The “Crew Change” Crisis: 300,000 Seafarers Trapped. Will International Trade Grind to a Halt?

By Lambert Strether of Corrente

Most of you will be familiar with the concept of “crew change”; that’s what happens, for example, when your flight gets delayed because the pilots or cabin attendants have worked more hours than the FAA allows them to, and the airline needs to swap in a new crew. This happens rarely, but imagine crew change failures happened simultaneously for many, many aircraft across the entire network: You’d have the airline equivalent of a traffic jam, or even gridlock, and no flights would move. A similar process is happening in real life, now, but for ships, not aircraft. Because the Covid pandemic has made crew changes very difficult, many ships and crew (about 300,000) are stuck in port, stranded, unable to move. The New York Times headline, “Trapped by Pandemic, Ships’ Crews Fight Exhaustion and Despair,” captures the humanitarian issues very well; the body cuts to the economic chase: supply chain risk.

But the Covid-19 pandemic led countries to start closing borders and refusing to let sailors come ashore. For cargo ships around the world, the process known as crew change…

“This floating population, many of which have been at sea for over a year, are reaching the end of their tether,” Guy Platten, secretary general of the International Chamber of Shipping, which represents shipowners, said on Friday. “If governments do not act quickly and decisively to facilitate the transfer of crews and ease restrictions around air travel, we face the very real situation of a slowdown in global trade.”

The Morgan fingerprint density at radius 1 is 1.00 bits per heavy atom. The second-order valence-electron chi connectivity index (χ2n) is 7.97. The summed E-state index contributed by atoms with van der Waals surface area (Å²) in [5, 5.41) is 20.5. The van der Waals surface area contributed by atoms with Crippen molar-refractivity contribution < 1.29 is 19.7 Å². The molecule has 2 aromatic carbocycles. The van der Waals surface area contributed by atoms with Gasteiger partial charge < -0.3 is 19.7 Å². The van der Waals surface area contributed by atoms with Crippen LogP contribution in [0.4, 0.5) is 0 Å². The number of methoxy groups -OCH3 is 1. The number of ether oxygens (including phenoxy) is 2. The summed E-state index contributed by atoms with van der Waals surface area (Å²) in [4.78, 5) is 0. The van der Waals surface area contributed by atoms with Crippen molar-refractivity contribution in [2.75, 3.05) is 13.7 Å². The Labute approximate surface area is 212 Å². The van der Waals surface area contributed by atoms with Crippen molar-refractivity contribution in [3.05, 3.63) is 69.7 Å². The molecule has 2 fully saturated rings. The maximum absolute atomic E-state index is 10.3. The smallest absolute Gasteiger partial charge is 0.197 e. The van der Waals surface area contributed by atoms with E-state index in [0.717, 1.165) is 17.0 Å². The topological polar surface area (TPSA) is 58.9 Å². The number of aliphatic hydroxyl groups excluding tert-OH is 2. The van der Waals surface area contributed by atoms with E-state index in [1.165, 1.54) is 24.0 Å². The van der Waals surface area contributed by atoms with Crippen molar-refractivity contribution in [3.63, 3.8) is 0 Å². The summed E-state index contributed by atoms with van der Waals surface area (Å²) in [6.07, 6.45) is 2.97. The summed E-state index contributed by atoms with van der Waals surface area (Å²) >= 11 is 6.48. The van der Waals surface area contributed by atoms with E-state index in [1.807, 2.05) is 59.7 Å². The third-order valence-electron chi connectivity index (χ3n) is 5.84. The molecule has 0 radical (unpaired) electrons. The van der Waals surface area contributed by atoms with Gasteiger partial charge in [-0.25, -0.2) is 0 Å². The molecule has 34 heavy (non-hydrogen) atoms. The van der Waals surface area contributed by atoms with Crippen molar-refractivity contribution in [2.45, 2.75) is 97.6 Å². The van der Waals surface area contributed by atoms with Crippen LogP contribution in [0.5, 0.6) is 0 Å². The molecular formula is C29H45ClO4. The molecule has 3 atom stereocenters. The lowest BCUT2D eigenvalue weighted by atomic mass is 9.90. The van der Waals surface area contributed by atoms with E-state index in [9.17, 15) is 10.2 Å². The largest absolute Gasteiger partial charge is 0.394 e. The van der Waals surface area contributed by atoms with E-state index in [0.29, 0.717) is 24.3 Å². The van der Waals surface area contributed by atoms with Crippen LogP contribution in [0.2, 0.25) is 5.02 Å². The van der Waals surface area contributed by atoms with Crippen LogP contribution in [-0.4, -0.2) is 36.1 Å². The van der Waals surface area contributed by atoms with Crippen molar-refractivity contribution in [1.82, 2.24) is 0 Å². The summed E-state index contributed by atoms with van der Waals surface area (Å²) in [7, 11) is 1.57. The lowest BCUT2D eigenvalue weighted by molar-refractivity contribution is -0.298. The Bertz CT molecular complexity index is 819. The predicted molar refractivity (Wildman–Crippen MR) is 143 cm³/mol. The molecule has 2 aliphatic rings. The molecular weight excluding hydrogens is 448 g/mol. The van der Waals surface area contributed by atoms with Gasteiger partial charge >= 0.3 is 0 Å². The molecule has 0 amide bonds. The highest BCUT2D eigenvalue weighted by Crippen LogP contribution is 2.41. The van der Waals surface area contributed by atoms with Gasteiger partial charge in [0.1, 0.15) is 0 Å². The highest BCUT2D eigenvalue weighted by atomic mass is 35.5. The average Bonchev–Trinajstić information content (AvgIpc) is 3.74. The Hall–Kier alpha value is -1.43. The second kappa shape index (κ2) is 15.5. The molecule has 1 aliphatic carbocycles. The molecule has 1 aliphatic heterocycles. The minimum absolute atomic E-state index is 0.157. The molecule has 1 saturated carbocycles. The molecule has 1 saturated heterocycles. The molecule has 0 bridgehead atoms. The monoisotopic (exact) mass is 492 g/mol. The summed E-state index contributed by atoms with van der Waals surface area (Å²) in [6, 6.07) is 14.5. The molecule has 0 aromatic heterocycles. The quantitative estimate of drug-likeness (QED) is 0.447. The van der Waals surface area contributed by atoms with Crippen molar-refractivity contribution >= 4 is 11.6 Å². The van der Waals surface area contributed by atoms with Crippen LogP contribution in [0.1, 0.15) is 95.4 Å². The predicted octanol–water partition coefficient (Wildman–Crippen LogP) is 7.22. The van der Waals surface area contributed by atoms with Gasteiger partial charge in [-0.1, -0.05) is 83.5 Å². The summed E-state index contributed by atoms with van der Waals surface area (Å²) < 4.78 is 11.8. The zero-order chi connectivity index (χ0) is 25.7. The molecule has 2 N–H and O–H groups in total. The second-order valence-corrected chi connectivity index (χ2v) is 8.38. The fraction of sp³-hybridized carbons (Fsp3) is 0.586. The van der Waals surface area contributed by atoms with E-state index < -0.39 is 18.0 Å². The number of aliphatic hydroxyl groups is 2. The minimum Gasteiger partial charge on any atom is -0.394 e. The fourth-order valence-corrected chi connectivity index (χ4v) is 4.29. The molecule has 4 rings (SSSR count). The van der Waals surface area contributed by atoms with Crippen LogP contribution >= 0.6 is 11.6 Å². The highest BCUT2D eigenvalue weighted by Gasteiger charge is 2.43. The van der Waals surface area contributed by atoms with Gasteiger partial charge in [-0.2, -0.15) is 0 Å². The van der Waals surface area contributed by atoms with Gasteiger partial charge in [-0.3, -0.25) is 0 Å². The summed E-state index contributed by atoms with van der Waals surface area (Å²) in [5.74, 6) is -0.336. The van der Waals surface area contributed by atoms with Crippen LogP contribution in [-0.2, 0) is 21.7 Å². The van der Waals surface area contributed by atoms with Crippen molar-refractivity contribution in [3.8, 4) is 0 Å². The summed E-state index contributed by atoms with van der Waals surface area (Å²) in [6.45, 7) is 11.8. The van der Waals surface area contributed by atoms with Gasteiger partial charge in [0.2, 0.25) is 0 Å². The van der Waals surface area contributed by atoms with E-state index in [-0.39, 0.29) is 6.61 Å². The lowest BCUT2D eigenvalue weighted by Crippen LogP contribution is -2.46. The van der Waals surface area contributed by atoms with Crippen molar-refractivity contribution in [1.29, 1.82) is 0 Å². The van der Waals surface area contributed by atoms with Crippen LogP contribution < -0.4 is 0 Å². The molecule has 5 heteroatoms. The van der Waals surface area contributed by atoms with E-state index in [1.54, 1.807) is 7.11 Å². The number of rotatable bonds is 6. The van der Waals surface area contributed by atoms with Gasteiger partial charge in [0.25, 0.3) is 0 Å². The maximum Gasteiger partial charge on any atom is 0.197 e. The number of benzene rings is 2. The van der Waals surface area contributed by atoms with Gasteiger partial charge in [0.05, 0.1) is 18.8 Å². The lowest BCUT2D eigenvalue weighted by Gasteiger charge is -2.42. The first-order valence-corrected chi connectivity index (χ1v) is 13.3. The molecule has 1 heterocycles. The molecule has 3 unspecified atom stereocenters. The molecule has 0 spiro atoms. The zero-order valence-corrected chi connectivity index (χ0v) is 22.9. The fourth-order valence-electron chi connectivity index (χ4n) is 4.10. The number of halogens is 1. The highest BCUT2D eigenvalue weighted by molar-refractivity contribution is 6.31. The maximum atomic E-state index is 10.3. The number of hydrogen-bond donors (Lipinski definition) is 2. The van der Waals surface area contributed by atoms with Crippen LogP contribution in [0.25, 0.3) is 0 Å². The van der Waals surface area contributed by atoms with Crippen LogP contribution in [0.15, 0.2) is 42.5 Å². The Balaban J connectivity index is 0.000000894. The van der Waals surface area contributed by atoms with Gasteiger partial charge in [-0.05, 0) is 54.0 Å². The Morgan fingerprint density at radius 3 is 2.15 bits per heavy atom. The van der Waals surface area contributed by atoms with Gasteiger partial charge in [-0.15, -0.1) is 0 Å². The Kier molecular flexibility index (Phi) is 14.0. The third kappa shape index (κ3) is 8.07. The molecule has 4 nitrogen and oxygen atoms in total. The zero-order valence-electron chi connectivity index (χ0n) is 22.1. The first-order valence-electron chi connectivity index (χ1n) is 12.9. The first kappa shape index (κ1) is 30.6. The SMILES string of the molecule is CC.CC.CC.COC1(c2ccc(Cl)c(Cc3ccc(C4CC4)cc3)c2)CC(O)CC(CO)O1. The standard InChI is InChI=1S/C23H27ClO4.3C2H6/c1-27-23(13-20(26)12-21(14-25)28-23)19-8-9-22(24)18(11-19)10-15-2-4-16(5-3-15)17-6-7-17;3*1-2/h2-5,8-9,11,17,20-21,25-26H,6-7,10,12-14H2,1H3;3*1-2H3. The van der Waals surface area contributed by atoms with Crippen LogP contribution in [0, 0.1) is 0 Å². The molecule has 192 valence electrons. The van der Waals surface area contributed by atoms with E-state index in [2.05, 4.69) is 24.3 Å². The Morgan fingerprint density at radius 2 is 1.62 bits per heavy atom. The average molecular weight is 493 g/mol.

But crew change is not as easy as it might seem. Again from the Times:

Leaving a ship, and getting home, requires more than just disembarking. It usually involves multiple border crossings, flights with at least one connection, and a slew of certificates, specialized visas and immigration stamps. A crew member’s replacement has to go through the same steps.

Every step in that procedure is “broken” because of the pandemic, with flights limited, border controls tightened and many consulates closed, according to [Frederick Kenney, director of legal and external affairs at the International Maritime Organization, a U.N. agency that oversees global shipping]. While some countries have found ways around the problem, “the rate of progress is not keeping up with the growing backlog of seafarers,” he said last week.

In this post, I’ll look first at the supply chain risk. Then I’ll look at the institutional issues that have hitherto prevented this risk from being addressed, and the crew changes from being made. (These issues, besides the pandemic itself, involved government, but even more the complex business structure of international shipping. Finally, I’ll look at proposed solutions, which must be international and intergovernmental in nature, and must also — quelle horreur — involve the owners of the assets, the ships. (I’m going to skip the humanitarian aspects, but imagine a powerless worker from Sri Lanka or the Phillipines, trapped on board the same hulking metal ship for many months with nothing to do, with an expired contract, money owing, perhaps in debt, with no access to anything onshore including health care, and a family at home. Seafaring has always been a brutal trade, but the workers’ situation during the pandemic is really beyond the pale.[1])

Supply Chain Risks

Shipping investors, led by Fidelity, have cleared their throats and let it be known that the crew change situation must be addressed. From the Financial Times, “Fidelity warns of supply chain risks due to stranded seafarers“: